(ORDO NEWS) — Surely you noticed that books, films, games, comics, and generally everything about the apocalypse are very popular. True, recently this apocalyptic romance has taken on an increasingly real shape and its place has been gradually taken by chilling horror: for several years now, scientists have been sounding the alarm about the upcoming “insect apocalypse” – the global extinction of small creatures, which, according to some estimates, has already touched 80 % of the global insect population.
Now, according to a warning published immediately by 25 scientists from around the world, if humanity does not manage to save the world population of insects from death, this could lead to … the extinction of mankind.
How it all ends
In two open letters published in the journal Biological Conservation, researchers condemn environmental pollution, the destruction of the natural habitat of wild animals and climate change, which, in their opinion, caused the mass death of insects on the planet. Each species is a unique part of the history of life on our planet, scientists write. The Guardian newspaper quotes researchers as saying:
The current insect extinction crisis is deeply disturbing. But what we know is just the tip of the iceberg, but we know enough to act immediately. There are already solutions – we must act in accordance with them. Human activity is responsible for almost all the reduction in the number of insects and their extinction.
Researchers said all solutions are known and should be implemented immediately. Necessary measures range from creating large nature reserves and refusing to use harmful pesticides to individual actions, such as refusing to mow the lawn and deciding to leave dead wood in the garden. Scientists also said that invertebrates should no longer be ignored by conservation organizations, which tend to focus on protecting mammals and birds.
Why do insects die out?
A drop in insect numbers has been reported in Germany, Puerto Rico and other countries. The first global scientific review, published in February 2019, said that if the situation does not change, the world will overtake a “catastrophic collapse of natural ecosystems”. The report notes that about a fifth of all species of insects in the world were named, and these are mostly single specimens. Many species of insects die out even before they are described. It is likely that the extinction of insects from the time of industrialization is about 5-10%, that is, from 250,000 to 500,000 species.
This estimate is based on the extinction of snails. Professor Pedro Cardoso of the Finnish Museum of Natural History and lead author of the latest report writes: “This is the best mark we have. There is no reason to believe that the extinction trends between insects and snails are different, but the snails leave their shells as evidence. ” The article also notes that British populations of butterflies and beetles quickly disappeared back in the 1870s.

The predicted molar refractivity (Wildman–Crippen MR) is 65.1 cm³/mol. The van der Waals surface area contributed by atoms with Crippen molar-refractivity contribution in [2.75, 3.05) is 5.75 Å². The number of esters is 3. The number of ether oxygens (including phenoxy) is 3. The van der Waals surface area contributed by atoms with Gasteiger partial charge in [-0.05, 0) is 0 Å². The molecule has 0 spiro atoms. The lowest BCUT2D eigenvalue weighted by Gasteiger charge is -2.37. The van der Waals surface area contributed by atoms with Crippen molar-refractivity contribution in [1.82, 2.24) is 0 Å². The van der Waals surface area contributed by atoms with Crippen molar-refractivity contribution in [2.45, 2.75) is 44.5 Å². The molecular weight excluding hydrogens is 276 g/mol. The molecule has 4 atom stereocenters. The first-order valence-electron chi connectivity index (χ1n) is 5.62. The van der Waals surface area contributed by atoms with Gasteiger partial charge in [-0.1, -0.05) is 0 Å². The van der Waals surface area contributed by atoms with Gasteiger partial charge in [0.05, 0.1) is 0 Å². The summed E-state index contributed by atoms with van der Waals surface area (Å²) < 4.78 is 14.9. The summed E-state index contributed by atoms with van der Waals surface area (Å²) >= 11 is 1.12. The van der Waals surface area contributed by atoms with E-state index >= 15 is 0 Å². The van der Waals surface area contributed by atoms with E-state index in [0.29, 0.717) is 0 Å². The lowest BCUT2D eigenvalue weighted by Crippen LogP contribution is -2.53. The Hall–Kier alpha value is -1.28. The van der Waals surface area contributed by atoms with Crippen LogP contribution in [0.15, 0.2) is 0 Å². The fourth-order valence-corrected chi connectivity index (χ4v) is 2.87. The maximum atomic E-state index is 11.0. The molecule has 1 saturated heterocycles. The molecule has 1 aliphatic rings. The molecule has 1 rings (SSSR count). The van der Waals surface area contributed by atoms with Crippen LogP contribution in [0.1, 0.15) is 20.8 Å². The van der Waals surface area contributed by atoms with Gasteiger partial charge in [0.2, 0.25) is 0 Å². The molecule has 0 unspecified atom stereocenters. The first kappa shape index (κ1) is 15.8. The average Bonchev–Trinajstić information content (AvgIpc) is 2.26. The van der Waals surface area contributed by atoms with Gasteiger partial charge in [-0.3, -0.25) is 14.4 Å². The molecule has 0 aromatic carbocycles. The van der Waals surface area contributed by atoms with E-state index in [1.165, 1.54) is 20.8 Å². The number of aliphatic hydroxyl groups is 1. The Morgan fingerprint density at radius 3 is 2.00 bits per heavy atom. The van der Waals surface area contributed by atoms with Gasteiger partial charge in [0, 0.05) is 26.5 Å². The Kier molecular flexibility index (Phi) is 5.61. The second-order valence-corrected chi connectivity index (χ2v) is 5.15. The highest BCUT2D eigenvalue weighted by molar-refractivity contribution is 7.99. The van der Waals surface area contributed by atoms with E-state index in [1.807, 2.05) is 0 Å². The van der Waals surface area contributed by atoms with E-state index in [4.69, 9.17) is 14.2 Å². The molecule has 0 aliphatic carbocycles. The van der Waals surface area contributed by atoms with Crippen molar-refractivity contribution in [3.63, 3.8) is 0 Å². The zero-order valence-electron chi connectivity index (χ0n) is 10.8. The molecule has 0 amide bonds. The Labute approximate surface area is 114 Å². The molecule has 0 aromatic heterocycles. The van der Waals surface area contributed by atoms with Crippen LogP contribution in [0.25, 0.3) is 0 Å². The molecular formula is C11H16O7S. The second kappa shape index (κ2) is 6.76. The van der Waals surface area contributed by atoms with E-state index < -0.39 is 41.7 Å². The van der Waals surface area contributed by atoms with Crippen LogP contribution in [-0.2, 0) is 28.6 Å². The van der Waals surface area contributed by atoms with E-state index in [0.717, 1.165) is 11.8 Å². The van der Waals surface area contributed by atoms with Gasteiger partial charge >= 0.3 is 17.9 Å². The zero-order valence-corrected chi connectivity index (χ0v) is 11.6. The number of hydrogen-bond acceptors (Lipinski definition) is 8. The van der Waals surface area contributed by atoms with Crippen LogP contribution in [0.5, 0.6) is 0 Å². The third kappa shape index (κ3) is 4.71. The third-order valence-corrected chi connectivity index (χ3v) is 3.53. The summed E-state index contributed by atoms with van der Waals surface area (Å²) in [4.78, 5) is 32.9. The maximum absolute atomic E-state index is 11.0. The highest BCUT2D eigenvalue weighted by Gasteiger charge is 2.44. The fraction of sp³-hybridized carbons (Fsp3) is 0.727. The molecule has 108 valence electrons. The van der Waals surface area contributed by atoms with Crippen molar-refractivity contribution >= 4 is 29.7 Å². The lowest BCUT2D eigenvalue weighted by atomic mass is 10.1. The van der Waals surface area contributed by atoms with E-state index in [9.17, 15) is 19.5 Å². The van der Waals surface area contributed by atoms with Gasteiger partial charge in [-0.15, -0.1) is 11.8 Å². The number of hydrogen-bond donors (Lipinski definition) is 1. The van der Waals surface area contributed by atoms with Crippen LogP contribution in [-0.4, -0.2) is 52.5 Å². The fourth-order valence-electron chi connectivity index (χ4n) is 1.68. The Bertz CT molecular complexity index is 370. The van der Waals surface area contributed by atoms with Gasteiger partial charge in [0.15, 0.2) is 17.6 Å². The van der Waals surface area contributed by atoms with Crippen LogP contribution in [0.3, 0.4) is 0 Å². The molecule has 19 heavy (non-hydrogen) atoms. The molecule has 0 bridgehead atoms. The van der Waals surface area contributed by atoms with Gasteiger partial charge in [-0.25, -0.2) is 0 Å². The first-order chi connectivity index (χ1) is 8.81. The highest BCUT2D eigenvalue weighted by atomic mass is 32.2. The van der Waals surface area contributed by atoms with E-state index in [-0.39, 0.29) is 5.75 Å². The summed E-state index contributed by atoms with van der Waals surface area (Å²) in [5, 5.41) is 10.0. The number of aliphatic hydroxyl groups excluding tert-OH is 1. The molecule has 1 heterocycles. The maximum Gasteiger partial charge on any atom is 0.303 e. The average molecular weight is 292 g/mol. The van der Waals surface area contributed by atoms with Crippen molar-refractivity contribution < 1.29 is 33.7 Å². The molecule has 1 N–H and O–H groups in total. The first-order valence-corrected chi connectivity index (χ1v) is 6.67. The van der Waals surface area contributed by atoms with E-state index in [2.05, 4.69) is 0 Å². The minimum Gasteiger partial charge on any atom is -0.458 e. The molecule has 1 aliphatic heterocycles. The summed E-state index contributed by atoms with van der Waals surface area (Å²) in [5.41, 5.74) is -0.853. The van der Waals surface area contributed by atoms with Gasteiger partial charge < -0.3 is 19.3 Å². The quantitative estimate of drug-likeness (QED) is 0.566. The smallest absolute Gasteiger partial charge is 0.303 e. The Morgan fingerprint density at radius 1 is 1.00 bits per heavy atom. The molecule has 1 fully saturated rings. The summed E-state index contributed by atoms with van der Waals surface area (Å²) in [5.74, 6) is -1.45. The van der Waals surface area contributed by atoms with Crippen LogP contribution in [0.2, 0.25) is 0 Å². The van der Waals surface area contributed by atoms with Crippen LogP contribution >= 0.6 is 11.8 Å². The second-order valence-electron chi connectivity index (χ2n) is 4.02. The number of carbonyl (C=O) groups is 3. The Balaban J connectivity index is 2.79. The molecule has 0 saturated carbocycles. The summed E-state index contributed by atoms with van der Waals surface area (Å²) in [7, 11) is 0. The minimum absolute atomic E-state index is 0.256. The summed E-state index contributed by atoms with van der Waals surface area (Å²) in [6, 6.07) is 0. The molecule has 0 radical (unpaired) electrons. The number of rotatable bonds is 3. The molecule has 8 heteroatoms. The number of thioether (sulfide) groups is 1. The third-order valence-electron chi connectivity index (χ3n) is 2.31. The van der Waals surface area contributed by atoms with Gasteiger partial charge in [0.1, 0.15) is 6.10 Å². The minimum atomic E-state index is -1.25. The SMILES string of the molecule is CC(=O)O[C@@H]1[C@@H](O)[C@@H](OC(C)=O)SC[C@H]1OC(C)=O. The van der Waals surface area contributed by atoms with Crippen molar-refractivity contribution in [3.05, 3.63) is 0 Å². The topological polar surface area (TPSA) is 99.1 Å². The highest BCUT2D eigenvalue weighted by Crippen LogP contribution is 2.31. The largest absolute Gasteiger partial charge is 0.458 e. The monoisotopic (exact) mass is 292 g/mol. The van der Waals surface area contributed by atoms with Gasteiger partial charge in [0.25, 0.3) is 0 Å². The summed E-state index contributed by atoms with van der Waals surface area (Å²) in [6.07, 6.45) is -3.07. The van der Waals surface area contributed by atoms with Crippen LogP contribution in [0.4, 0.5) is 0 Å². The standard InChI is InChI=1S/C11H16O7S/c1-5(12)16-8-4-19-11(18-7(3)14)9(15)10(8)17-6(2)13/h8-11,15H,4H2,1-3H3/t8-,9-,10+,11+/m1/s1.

Matt Shardlow, chief executive officer of the Buglife conservation group, believes that a key report in 2016 told world governments that the decline in the number of natural pollinators (bees, butterflies, etc.) poses a danger to society and ecosystems. However, given the reaction of world leaders to scientific reports on climate change, the publication of the report on the extinction of insects did not cause a proper response from the heads of state. Scientists still sound the alarm in the hope that politicians will heed their words and take action before it is too late.
The main causes of insect death, according to scientists, are the destruction of the natural habitat for agriculture and construction; heavy use of pesticides; industrial pollution and light pollution; invasive alien species; as well as the climate crisis.
Along with large-scale insect-friendly solutions, gardens can help stop the decline in insect numbers. When many people implement these small solutions at their sites, this can go a long way for many insect populations. Even a couple of small kindergartens can be of great importance for the survival of the species.
However, the problem is complicated by the fact that many people have learned not to like insects: some co-authors of the report believe that dislike for insects is a cultural phenomenon, as young children, as a rule, are not afraid of them.
One way or another, insects provide humans with “everything from pollination and decomposition to resources for new medicines, an indication of the quality of the environment” and much more. In fact, if the aliens carefully looked at our planet, they would have thought it was a planet of beetles, and people simply live at their expense. Unfortunately, the question today is how long we can do without their help.
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